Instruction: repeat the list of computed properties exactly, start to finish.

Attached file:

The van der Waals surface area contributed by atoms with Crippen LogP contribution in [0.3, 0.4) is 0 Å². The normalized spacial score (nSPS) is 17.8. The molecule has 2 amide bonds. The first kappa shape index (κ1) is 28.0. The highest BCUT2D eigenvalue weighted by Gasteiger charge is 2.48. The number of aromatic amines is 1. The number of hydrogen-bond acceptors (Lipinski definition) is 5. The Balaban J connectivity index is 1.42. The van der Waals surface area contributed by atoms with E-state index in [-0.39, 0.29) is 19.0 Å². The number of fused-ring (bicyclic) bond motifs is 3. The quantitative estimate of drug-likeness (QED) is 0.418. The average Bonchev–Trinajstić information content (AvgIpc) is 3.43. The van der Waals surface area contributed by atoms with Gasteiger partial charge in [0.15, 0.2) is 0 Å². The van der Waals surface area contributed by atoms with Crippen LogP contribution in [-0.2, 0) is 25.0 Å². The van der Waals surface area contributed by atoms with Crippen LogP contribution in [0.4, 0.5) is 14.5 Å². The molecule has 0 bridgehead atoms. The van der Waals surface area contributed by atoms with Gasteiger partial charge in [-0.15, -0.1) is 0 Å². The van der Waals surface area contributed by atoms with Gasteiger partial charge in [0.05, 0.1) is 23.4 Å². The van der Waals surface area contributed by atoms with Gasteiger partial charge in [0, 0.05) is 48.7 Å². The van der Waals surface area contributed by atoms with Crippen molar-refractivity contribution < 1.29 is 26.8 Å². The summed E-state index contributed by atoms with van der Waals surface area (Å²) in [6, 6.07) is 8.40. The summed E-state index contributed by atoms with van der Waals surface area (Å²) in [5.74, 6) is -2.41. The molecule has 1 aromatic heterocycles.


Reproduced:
The van der Waals surface area contributed by atoms with Crippen LogP contribution in [0.3, 0.4) is 0 Å². The normalized spacial score (nSPS) is 17.8. The molecule has 2 amide bonds. The first kappa shape index (κ1) is 28.0. The highest BCUT2D eigenvalue weighted by Gasteiger charge is 2.48. The number of aromatic amines is 1. The number of hydrogen-bond acceptors (Lipinski definition) is 5. The Balaban J connectivity index is 1.42. The van der Waals surface area contributed by atoms with E-state index in [-0.39, 0.29) is 19.0 Å². The number of fused-ring (bicyclic) bond motifs is 3. The quantitative estimate of drug-likeness (QED) is 0.418. The average Bonchev–Trinajstić information content (AvgIpc) is 3.43. The van der Waals surface area contributed by atoms with Gasteiger partial charge in [0.15, 0.2) is 0 Å². The van der Waals surface area contributed by atoms with Crippen LogP contribution in [-0.2, 0) is 25.0 Å². The van der Waals surface area contributed by atoms with Crippen LogP contribution in [0.4, 0.5) is 14.5 Å². The molecule has 0 bridgehead atoms. The van der Waals surface area contributed by atoms with Gasteiger partial charge in [-0.15, -0.1) is 0 Å². The van der Waals surface area contributed by atoms with Gasteiger partial charge in [0.05, 0.1) is 23.4 Å². The van der Waals surface area contributed by atoms with Gasteiger partial charge in [0, 0.05) is 48.7 Å². The van der Waals surface area contributed by atoms with Crippen molar-refractivity contribution < 1.29 is 26.8 Å². The summed E-state index contributed by atoms with van der Waals surface area (Å²) in [6, 6.07) is 8.40. The summed E-state index contributed by atoms with van der Waals surface area (Å²) in [5.74, 6) is -2.41. The molecule has 1 aromatic heterocycles.